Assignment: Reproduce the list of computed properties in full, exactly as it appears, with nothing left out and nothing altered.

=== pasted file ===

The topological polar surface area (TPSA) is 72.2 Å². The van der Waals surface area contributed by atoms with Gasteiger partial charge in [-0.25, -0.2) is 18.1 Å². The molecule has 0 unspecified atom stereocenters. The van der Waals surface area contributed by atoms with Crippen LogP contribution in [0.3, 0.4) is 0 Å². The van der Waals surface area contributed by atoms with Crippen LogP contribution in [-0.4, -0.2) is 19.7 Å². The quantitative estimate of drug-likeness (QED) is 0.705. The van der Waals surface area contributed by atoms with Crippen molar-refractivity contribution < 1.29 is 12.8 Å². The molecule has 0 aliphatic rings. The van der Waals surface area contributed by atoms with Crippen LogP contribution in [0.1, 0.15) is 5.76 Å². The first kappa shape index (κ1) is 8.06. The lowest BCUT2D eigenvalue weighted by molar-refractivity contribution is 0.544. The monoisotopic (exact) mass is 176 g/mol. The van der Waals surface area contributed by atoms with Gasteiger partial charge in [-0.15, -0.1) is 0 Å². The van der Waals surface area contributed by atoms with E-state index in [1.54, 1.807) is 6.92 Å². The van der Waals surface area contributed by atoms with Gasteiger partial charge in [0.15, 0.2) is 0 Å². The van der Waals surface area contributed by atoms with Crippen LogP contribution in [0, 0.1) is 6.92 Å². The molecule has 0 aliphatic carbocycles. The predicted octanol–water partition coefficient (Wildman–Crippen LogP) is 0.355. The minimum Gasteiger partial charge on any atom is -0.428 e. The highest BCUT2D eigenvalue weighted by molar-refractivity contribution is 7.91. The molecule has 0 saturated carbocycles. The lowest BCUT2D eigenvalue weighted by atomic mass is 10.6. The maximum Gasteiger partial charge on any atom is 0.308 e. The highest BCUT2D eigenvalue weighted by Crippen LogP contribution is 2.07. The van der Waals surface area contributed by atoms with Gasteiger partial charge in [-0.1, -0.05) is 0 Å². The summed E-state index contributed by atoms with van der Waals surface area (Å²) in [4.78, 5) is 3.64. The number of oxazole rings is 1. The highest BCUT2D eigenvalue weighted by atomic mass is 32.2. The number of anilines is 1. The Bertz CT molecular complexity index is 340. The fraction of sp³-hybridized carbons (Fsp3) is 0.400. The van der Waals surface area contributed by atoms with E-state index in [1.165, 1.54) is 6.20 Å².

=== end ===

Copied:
The topological polar surface area (TPSA) is 72.2 Å². The van der Waals surface area contributed by atoms with Gasteiger partial charge in [-0.25, -0.2) is 18.1 Å². The molecule has 0 unspecified atom stereocenters. The van der Waals surface area contributed by atoms with Crippen LogP contribution in [0.3, 0.4) is 0 Å². The van der Waals surface area contributed by atoms with Crippen LogP contribution in [-0.4, -0.2) is 19.7 Å². The quantitative estimate of drug-likeness (QED) is 0.705. The van der Waals surface area contributed by atoms with Crippen molar-refractivity contribution < 1.29 is 12.8 Å². The molecule has 0 aliphatic rings. The van der Waals surface area contributed by atoms with Crippen LogP contribution in [0.1, 0.15) is 5.76 Å². The first kappa shape index (κ1) is 8.06. The lowest BCUT2D eigenvalue weighted by molar-refractivity contribution is 0.544. The monoisotopic (exact) mass is 176 g/mol. The van der Waals surface area contributed by atoms with Gasteiger partial charge in [-0.15, -0.1) is 0 Å². The van der Waals surface area contributed by atoms with E-state index in [1.54, 1.807) is 6.92 Å². The van der Waals surface area contributed by atoms with Gasteiger partial charge in [0.15, 0.2) is 0 Å². The van der Waals surface area contributed by atoms with Crippen LogP contribution in [0, 0.1) is 6.92 Å². The molecule has 0 aliphatic carbocycles. The predicted octanol–water partition coefficient (Wildman–Crippen LogP) is 0.355. The minimum Gasteiger partial charge on any atom is -0.428 e. The highest BCUT2D eigenvalue weighted by molar-refractivity contribution is 7.91. The molecule has 0 saturated carbocycles. The lowest BCUT2D eigenvalue weighted by atomic mass is 10.6. The maximum Gasteiger partial charge on any atom is 0.308 e. The highest BCUT2D eigenvalue weighted by Crippen LogP contribution is 2.07. The van der Waals surface area contributed by atoms with Gasteiger partial charge in [-0.1, -0.05) is 0 Å². The summed E-state index contributed by atoms with van der Waals surface area (Å²) in [4.78, 5) is 3.64. The number of oxazole rings is 1. The highest BCUT2D eigenvalue weighted by atomic mass is 32.2. The number of anilines is 1. The Bertz CT molecular complexity index is 340. The fraction of sp³-hybridized carbons (Fsp3) is 0.400. The van der Waals surface area contributed by atoms with E-state index in [1.165, 1.54) is 6.20 Å².